- By Native News Online Staff
Breast cancer is the second deadliest cancer among women, behind lung cancer. But it’s treatable when caught early, and doctors recommend regular mammogram to screen for breast cancer for women between 40 and 89 years old.
Neither white women nor their Indigenous counterparts are getting mammograms as frequently as they should, according to a new study.
Researchers conducted the study between 2005 and 2019 using Medicare fee-for-service claims data, and later analyzed testing frequency for 457,476 women living in Arizona, California, New Mexico, Oklahoma, and Washington. The last claims-based trends on mammograms were from 1991 to 2001.
The majority of the women (78%) were White, 1.5% were American Indian, and 20% were listed as another race. The study results were analyzed in 2022, and published in the American Journal of Preventive Medicine on March 1, 2023.
Data showed that, over the 15-year study period, about 62% of women did not have any mammograms at all. Mammogram use over the same period declined significantly among White women and women of other races, with no significant change for Native women. In rural areas, annual mammogram use dropped among White women while it rose among Native women.
The study also showed that white women in higher-income communities were 31% more likely to get mammograms, but higher incomes were not associated with mammography use for American Indian women.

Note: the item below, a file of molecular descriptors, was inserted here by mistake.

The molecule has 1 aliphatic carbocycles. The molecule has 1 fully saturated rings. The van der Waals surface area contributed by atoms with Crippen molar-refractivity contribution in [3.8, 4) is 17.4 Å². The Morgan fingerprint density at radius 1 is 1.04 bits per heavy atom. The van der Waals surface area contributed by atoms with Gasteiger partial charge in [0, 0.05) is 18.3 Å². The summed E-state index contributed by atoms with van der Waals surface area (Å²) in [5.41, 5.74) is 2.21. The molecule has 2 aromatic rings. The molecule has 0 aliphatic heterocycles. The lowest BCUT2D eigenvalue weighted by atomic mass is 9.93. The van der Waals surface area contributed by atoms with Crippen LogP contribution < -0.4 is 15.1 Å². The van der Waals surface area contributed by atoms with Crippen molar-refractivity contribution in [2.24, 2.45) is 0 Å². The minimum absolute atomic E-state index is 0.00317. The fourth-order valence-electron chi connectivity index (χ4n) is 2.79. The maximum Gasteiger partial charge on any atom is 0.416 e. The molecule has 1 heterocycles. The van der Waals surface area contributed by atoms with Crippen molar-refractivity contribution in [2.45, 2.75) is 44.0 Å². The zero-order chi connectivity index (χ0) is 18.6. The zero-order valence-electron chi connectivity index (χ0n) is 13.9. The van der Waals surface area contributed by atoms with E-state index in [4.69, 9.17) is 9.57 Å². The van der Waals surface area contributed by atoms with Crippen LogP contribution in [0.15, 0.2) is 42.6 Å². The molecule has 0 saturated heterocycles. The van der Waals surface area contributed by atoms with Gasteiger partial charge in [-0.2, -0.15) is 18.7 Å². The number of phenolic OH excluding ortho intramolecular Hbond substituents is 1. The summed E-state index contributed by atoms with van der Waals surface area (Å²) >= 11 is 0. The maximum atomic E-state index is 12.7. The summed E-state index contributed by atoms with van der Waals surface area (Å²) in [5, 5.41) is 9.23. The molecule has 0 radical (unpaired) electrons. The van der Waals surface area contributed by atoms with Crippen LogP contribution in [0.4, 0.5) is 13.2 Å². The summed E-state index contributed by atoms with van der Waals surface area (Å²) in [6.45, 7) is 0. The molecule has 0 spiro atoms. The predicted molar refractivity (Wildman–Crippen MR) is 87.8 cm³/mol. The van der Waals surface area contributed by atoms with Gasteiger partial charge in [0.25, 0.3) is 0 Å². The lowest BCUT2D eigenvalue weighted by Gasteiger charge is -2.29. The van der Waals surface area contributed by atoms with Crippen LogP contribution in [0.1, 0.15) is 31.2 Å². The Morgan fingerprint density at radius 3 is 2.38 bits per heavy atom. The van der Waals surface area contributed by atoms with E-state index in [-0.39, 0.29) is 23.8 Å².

Still, overall, the study showed that Native American women were 13% less likely to have a mammogram than White women.
“Our results show that we should not assume that income will have the same impact on mammography across racial/ethnic groups,” researcher Bhavika Patel, MD, Associate Professor of Radiology and a diagnostic radiologist in the Department of Radiology at the Mayo Clinic, said in a statement. “The literature shows that among American Indian/Native American women, cultural factors—such as comfort discussing [mammograms] and connection to their native culture—may exert more influence on mammography [uptake] than income alone. Hence, policies to improve mammography [uptake] need to be specifically tailored to American Indian/Native American women.”
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